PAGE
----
de Havilland Gipsy is a British air-cooled 4-cylinder in-line aircraft engine designed by Frank Halford in 1927 to replace the ADC Cirrus in the de Havilland D.H.60 Moth light biplane.
The new Gipsy was an air-cooled 4-cylinder in-line engine weighing a mere 300 pounds and rated at 98hp (73kW) at 2,100 rpm. The cylinders had a bore of 4.5in and a stroke of 5in (114mm × 128mm) for a displacement of 319cu.in (5.23l).
It was soon developed further into the 120hp (90kW) Gipsy II. Both types were to be used in the new version of the de Havilland Moth: the D.H.60G Gipsy Moth. The new engine proved itself to be docile, easy to maintain and, as demonstrated in many long distance flights by the new Gipsy Moth, reliable.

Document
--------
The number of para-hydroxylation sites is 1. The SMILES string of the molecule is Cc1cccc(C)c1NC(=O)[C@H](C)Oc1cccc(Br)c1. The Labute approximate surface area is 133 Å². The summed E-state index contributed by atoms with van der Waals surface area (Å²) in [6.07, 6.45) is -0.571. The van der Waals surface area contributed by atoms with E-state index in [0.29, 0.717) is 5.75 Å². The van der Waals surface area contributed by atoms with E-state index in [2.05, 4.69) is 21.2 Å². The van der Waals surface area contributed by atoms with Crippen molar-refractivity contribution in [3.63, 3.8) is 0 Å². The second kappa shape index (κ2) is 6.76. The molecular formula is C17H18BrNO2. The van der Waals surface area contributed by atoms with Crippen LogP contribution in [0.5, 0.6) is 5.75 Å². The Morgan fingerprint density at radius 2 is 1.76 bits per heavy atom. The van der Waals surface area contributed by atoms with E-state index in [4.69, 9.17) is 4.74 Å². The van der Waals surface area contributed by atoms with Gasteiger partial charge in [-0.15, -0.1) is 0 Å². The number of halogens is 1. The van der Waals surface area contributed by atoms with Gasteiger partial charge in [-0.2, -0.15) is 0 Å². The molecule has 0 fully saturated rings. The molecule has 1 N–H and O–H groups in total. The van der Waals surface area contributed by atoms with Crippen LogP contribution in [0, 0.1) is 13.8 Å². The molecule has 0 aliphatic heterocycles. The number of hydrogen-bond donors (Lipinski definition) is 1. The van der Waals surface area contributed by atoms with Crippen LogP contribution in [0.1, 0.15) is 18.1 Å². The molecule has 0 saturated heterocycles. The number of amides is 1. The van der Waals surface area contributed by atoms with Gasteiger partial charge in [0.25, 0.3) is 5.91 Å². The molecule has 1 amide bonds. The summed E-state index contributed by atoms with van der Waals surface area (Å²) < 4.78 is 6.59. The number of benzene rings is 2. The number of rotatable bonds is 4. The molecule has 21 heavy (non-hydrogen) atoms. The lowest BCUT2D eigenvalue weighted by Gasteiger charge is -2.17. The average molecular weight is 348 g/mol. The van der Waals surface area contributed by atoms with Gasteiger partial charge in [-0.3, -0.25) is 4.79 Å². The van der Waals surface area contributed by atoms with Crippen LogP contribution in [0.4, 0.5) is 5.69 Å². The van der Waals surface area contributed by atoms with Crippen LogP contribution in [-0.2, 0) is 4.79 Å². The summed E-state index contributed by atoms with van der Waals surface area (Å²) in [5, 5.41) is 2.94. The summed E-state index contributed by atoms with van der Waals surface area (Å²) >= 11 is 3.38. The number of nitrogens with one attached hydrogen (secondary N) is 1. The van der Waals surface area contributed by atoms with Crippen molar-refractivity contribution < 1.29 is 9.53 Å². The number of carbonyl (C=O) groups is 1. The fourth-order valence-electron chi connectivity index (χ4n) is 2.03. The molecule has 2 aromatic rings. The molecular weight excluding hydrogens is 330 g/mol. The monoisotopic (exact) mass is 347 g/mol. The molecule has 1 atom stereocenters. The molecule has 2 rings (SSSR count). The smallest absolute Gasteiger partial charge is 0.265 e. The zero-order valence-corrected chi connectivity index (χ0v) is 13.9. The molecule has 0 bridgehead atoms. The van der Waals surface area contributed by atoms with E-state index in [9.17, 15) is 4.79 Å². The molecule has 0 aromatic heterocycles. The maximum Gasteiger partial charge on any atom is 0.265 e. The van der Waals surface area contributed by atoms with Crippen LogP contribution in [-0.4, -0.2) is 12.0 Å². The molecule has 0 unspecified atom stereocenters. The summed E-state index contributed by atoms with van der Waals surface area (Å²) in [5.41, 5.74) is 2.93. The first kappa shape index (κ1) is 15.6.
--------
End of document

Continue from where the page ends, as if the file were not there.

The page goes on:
The Gipsy went on to become one of the most famous sport aircraft engines of the inter-war period and was the engine of choice for various other light aircraft,trainers, liaison aircraft and air taxis, British as well as foreign, until long past WWII. Apart from helping to establish the de Havilland Aircraft Company as a manufacturer of light aircraft, it also established the company as an engine manufacturer in its own right.
Rare footage of a Gypsy Moth aircraft with Gypsy 1 engine